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March 01, 1978 - Image 8

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Publication:
Michigan Daily, 1978-03-01

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Page 8-Wednesday, March 1, 1978-The Michigan Daily

OI
0
The DAILY'S
PHONE NUMBERS:
Billing 764-0550
Circulation 764-0558
Classifieds 764-0557
Display 764-0554
News & Happenings
764-0552
Sports 764-0562

.

FOUNDATION OF FIRST YEAR PRIOGRAM:

Moore glitters on track
Rv _i MI TiR FRmS- .a -A " L-L __

full court
WIPRESS

_,.

Dy itilin iZ I 'L.i'4FKf

Cor'ner-stone' (kor'ner-ston') -
Something of fundamental importance; a
trait or fact upon which others rest as if
forming a superstructure.-1.
In trying to establish a brand new
Michigan women's track team, Coach
Red Simmons needed to find himself a
cornerstone, someone who by herself
could lend the team some badly needed
respectability.
THUS ENTERS junior Pam Moore.
With Simmons trying to nurture his
freshmen and with outstanding fresh-
man Darlynda Key sidelined due to
illness much of the indoor season, it has
been Moore's task to run in four or five
events a meet - hoping to take the
pressure off the others.
"If I lose her from this group," stated
Simmons, "There's nothing left. She's
SANS SOUCI
large furnished 1 and 2 bed-
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Located across from U of M stadium
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the fastest and the best runner I have."
Moore doesn't mind the pressure. "It
means nothing. I'm very competitive
and I enjoy it," she added, "But I do
wish that Didi (Key) would come
back."
MOORE HAS SET school records at
practically every meet she has com-
peted in this year,
For the time being, Moore must be
satisfied with personal achievements
rather than team wins. She
acknowledges that, but looks to the
time when Michigan develops into a
contender.
"It's so obvious that we're not going
to have a real strong team," Moore
commented, "but it's going to be a
pleasure to come back and watch them
(after graduation)."
A MEMBER OF Ionia High's state
champion women's team her senior
year, Moore came to Michigan even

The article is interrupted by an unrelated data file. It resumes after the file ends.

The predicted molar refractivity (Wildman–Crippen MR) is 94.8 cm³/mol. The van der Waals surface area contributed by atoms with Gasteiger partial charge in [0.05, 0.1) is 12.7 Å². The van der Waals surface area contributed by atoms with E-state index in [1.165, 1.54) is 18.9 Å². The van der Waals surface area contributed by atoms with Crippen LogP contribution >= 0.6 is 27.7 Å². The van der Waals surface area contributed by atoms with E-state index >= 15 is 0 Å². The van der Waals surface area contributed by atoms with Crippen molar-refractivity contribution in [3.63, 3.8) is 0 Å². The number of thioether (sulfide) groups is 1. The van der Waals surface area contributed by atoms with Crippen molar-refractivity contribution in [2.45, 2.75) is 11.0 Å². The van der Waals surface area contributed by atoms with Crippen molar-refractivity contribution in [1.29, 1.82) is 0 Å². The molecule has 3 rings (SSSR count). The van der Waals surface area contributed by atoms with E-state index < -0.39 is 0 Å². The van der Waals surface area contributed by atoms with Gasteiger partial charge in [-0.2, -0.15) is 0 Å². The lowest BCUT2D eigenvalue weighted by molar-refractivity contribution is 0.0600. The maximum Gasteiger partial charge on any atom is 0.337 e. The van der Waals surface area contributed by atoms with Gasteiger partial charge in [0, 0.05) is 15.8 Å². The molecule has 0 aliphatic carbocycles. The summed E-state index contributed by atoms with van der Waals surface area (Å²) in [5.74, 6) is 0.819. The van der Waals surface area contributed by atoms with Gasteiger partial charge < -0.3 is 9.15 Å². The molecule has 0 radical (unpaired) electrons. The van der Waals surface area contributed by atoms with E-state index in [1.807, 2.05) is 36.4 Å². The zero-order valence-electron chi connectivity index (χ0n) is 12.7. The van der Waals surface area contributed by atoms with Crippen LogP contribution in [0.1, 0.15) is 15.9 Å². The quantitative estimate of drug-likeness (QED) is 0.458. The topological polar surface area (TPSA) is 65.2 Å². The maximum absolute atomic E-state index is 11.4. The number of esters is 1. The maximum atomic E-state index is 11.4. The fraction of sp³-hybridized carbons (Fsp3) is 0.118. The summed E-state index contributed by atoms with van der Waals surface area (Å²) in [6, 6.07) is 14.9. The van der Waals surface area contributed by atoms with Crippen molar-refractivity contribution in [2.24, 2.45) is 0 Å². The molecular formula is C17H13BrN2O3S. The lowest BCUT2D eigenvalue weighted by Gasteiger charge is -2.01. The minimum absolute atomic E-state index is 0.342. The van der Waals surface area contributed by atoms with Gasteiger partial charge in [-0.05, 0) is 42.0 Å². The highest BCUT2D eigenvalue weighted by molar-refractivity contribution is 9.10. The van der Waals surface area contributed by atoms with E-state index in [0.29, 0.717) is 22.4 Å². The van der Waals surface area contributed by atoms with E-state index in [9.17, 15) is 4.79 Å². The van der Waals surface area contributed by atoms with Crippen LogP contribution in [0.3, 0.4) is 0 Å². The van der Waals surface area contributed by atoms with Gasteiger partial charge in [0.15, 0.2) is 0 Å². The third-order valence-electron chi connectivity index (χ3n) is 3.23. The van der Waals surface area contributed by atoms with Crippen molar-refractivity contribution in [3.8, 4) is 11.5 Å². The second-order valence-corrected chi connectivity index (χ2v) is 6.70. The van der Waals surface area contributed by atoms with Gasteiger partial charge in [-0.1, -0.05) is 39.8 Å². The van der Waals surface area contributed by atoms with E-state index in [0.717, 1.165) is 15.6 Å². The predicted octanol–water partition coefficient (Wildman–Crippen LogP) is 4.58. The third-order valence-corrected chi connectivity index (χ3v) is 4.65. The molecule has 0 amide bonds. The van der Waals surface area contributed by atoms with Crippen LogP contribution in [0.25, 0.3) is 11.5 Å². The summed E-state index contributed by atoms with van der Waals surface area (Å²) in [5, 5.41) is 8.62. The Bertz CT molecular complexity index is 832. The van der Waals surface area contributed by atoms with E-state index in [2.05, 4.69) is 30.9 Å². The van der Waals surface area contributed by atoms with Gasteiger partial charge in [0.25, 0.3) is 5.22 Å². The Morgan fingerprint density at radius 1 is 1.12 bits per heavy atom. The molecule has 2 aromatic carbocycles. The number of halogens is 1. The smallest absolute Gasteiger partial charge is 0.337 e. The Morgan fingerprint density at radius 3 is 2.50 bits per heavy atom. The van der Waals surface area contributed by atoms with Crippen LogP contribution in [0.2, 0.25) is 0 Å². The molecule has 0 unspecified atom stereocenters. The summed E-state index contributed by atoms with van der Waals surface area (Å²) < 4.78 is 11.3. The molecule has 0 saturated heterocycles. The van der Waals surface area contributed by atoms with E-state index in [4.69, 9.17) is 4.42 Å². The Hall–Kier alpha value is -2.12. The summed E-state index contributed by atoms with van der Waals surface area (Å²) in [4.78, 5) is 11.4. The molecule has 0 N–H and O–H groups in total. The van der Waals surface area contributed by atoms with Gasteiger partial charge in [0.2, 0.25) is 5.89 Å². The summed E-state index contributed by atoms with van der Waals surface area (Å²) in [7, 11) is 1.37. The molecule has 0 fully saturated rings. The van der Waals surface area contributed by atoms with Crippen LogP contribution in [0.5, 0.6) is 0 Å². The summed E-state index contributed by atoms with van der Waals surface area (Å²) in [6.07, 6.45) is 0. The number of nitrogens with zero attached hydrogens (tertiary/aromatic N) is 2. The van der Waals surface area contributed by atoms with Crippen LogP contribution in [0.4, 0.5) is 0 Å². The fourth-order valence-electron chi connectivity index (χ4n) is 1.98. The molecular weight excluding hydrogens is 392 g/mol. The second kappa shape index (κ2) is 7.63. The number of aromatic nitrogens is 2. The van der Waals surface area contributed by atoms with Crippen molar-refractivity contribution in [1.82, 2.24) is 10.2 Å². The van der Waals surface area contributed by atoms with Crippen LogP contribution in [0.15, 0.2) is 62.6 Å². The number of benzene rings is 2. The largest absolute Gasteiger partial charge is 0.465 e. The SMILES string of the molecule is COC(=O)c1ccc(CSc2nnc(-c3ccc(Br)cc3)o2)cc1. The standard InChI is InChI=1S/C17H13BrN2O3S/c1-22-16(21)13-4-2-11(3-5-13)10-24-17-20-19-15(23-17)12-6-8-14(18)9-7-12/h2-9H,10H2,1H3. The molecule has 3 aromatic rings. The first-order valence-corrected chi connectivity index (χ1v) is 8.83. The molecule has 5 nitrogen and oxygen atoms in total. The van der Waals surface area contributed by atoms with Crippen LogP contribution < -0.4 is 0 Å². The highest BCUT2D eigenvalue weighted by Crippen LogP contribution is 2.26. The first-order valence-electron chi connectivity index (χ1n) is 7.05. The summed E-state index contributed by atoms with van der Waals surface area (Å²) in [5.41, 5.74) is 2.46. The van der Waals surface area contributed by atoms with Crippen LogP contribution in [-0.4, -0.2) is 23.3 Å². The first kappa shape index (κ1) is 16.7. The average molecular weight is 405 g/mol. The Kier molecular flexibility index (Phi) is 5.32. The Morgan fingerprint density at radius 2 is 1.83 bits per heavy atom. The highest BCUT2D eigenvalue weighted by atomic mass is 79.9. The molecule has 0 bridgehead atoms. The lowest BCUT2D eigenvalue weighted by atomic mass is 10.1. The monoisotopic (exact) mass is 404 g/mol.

though it lacked a women's team. She
opted instead for Simmons' amateur
Michigammes club, where Simmons
shaped her raw potential into perfor-

mance.
"She was at the same level of
progress as she was in high school,"
said Simmons, "She hadn't stopped
running, it was just that she hadn't had
a lot of competition.
"She's to the point where she has con-
fidence in herself," he added, "she'll
work now, everything you want her to
do and more."
WHAT IS EXPECTED of her is
merely running in both the 880 and mile
relays, along with the 60, 220 and quar-
ter-mile individual events. She often
comes through, as evidenced by her two
individual and two relay victories in a
meet with Central Michigan three
weeks ago.
Moore credits Simmons with im-
proving her time in the sprints, but
when asked to give an opinion on her 68-
year-old mentor, Moore was at a loss
for words.
Simmons had less trouble in stating
his thoughts. "I could use 15 to 20 more
of her," he said, "we'd be pretty hard to
beat."

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I

Basketball at Crisler.
. ..more than justa game
By RICK MADDOCK
From the first moment I walk into Crisler Arena for a basketball game
to my exit through the tunnel, I cannot think of a more comfortable place to
be at this University. I've had this feeling since the first few games I viewed
in Crisler, two years ago.
First of all, I am not an avid basketball fan by any means. I don't enjoy
myself at Crisler solely because of the basketball game itself. There's
something else in the Crisler atmosphere that somehow makes you feel like
you're away from the Ann Arbor scene.
Sure, there's still plenty of Maize and Blue around just to remind you of
where you're at, but the entire arena serves as a place where students can
forget about that mid-term, for at least a couple of hours. And this is impor-